All this scrutiny happens, ideally, amid collective good spirits. The atmosphere of a successful seminar is simultaneously relaxed and active. I want students to feel safe when they grapple to articulate an idea; the ability to express complex thoughts takes practice and it’s important that they have the freedom to stop and start, stutter and pause and retry and, on occasion, stall in frustration. Getting an idea on the table takes effort, and in the process we’re all likely to interrupt one another, attempt and abort, detour off subject, argue and otherwise improvise our way toward something that feels fluent and meaningful. Students have a lot of freedom, but there are limits to how much self-expression even a creative writing teacher can take.

There’s one tendency or habit or momentary exertion of identity that I’m trying to nip in the bud this semester: the sin of the audible sigh. The audible sigh (A.S.) is a big, loud inhalation followed by an even louder and more prolonged exhalation, often used to indicate objection. The A.S. is heard when I ask, for instance, that students move their desks into a circle or, more peculiarly, when I request that they take out a pen and paper. From the corner of the room I’ll hear it: the whisper of intake, the pause, then the weary, whooshing sigh. I’ve often ignored the A.S., but lately I address the source. "Um, Thomas, this is a writing class," I might say. Thomas will make eye contact from over in the corner of the room where he assumed that he was invisible, and I’ll smile. "Is it particularly difficult to pick up a pen this morning?" I’ll ask. Now Thomas will smile, startled that I heard him, perhaps surprised that I’ve interpreted his protest as problematic.

The whole class is on alert now, recognizing that the audible sigh is not so innocent, that it’s just as critical an utterance as our words have been. This moment is a part of a tradition, a history that repeats itself every semester, a small part of the familiar choreography of student/teacher interaction. Perhaps Thomas didn’t mean to send an audio cue to his classmates that said he’s bored or disinclined to participate, perhaps his loud sigh carried no disrespect whatsoever. I suspect he’d insist, if pressed, that he’s merely tired.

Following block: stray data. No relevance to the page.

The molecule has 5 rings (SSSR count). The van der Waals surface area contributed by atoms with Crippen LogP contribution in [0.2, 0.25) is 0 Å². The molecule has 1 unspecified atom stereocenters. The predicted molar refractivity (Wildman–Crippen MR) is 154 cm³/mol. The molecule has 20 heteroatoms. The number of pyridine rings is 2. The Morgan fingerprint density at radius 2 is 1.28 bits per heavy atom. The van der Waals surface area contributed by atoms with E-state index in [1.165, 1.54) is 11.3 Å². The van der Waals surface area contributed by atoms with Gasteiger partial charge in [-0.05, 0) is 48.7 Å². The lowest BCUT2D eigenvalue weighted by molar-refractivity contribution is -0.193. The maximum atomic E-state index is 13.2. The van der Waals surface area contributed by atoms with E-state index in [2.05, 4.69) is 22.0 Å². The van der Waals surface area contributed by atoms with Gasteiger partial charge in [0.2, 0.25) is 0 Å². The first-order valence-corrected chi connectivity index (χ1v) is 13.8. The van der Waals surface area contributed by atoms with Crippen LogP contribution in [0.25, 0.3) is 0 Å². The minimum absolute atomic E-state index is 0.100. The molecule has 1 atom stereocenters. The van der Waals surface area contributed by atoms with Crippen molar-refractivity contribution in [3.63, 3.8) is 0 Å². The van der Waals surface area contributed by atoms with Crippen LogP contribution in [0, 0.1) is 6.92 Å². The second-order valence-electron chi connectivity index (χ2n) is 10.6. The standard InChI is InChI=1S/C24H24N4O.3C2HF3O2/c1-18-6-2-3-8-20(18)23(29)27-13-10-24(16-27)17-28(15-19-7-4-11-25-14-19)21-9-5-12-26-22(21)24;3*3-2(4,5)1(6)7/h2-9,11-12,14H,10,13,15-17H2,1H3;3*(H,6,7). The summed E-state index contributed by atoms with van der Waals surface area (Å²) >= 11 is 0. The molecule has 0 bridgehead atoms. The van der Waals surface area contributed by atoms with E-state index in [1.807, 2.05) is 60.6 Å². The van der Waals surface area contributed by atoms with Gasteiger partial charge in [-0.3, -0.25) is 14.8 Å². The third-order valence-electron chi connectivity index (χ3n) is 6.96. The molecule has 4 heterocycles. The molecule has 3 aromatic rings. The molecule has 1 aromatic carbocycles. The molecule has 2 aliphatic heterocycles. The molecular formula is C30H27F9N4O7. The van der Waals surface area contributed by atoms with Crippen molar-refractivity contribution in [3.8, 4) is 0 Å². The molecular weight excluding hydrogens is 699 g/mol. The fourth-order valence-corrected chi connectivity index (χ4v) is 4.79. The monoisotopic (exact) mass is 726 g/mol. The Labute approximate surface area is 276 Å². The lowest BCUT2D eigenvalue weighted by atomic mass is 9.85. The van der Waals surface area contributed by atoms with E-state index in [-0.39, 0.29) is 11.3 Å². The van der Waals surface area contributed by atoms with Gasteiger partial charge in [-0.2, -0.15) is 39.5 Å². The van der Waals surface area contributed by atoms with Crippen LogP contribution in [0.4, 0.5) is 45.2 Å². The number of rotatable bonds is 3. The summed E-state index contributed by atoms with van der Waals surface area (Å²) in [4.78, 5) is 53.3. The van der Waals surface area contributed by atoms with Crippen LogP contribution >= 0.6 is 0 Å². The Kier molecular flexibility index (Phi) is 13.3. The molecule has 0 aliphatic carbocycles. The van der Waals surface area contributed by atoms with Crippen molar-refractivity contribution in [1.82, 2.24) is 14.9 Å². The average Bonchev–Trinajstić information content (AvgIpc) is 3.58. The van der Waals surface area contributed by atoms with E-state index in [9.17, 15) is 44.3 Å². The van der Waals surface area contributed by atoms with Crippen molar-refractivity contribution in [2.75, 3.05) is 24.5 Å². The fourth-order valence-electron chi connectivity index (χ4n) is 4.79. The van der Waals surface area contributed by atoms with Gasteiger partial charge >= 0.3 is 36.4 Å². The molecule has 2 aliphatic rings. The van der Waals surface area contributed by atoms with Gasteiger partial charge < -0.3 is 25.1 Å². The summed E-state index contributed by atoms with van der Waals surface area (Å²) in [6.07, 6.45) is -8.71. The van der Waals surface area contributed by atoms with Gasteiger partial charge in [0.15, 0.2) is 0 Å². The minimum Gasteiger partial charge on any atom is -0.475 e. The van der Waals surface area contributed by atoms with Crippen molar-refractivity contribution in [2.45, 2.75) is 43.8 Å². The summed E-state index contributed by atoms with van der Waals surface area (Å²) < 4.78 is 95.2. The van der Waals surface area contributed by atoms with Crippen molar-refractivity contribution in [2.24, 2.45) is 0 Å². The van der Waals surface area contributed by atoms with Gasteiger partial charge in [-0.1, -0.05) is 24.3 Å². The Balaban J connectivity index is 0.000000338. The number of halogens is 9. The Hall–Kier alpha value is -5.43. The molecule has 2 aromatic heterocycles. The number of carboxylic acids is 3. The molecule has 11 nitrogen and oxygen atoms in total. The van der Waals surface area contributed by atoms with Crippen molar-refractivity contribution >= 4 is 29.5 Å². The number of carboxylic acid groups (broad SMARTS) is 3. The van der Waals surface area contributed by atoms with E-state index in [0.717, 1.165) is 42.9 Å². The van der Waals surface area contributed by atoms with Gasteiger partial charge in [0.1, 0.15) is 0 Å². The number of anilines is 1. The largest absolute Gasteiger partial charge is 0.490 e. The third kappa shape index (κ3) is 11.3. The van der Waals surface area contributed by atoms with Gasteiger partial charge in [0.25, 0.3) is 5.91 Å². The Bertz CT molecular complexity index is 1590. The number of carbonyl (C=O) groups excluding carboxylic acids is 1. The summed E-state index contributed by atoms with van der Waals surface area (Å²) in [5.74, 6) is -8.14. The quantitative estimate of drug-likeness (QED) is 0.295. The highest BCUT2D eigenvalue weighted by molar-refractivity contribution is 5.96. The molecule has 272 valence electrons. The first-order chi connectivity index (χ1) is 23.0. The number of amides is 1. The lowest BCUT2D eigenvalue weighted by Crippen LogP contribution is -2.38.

But by paying attention, and by bringing my observation to the attention of the audible sigher so that he, too, can pay attention, a connection is made. In that moment of connection, Thomas can protest his innocence, I can agree to believe he’s tired and meant no offense. Or he can say "sorry" and I can say "no problem." Or – if there’s a little magic in the classroom that day – a bold and insightful student can take a risk and, ten seconds into my confrontation with Thomas, can sigh loudly. This second sigh – which is, after all, merely amplified breath – is a discrete unit of sound, smaller than the smallest word. But when that second student sighs, they aren’t just attempting a joke. The student is recognizing the power of sound, the importance of timing, the presence of conflict and a potential resolution to that conflict – in other words, a whole host of subtleties we’ll be studying in books all semester long. If just one person in the classroom recognizes the comic and, I’d propose, literary significance of the second sigh – then the whole class can gauge my reaction – instant delight – and we can laugh together.

And then we can get down to business. The business of paying attention; of writing down what we observe, of making sense of those words. We can pursue, with rigor and enjoyment, the business of being together in a city, in a college, on a lake, in a classroom where our job, I think, is to notice and appreciate and struggle and learn and laugh and always, always, to connect.